• November 17, 2006
  • Linux

Red Hat is NOT Carrier-Grade Linux

There was a very interesting announcement
yesterday from Red Hat regarding a collaboration with Nokia for carrier
grade server systems. The most interesting thing I noticed about this
news was how the term “Carrier Grade Linux” was not mentioned once in
the entire document. There were several mentions of Carrier Grade
Servers – it even went so far as calling them Enterprise Servers, but
not one mention of Carrier Grade Linux.

One of the really beneficial things about standards like the OSDL’s Carrier Grade Linux
is that they exemplify the very best practices in open source. Carrier
Grade Linux is an open specification that 6 different Linux vendors
have compliance with. This compliance delivers the promised value of
open source: avoiding monopoly, delivering a level playing field and
avoiding vendor lock-in. Funny thing that Red Hat is the only major
Linux vendor that is not participating in the Carrier Grade Linux
standards effort. I guess if you consider yourself the Microsoft of the
Linux world, then you might falsely think that you ARE the standard. I
like to believe that logic always prevails and Red Hat might do well to
think through this premise: if you are NOT supporting the accepted
standards than you must be NON-STANDARD!

What exactly does this collaboration amount to then? Good question. My
guess is that  Red Hat is simply packaging its enterprise server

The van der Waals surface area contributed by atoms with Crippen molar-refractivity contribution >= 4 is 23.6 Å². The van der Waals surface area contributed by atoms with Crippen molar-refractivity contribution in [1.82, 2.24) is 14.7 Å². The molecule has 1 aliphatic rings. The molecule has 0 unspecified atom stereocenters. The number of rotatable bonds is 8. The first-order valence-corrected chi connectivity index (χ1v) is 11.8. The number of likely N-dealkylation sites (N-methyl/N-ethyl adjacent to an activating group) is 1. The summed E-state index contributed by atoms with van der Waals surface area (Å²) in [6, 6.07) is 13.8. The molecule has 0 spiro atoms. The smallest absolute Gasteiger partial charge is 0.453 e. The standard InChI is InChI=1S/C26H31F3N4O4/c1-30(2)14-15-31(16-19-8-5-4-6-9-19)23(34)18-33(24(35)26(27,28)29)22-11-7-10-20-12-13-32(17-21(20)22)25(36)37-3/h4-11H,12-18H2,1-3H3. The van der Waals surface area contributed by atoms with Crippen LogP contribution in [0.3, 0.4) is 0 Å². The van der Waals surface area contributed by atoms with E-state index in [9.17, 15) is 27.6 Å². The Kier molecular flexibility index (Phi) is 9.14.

together with Nokia’s Carrier Grade hardware and claiming to have a
telecommunications solution. Last time I checked there were a lot of
telecommunications solutions that are based on PowerPC processors and
processors from MIPS licensees like Broadcom, Cavium and
others. Umm. I wonder how those solutions can run “server” Linux? The
takeaway here is that there is a big difference between “server” Linux
and Carrier Grade Linux –  but with this announcement, Red Hat is
trying very hard to pull the wool over this little fact.

I guess if you have a very rigid server architecture based strictly on
an Intel-based processor and you don’t modify or customize the software
at all, then it is probably reasonable to use an inflexible, rigid
operating system that is not based on Telecommunications standards. For
the rest of us, I think we’ll continue to drive best open source
practices and participate in the Carrier Grade Linux standards effort.
This collaboration allows companies to leverage Carrier Grade Linux
across multiple processors and device types and thus delivers the true
promise of open source; product re-use, no vendor lock-in and standards
based.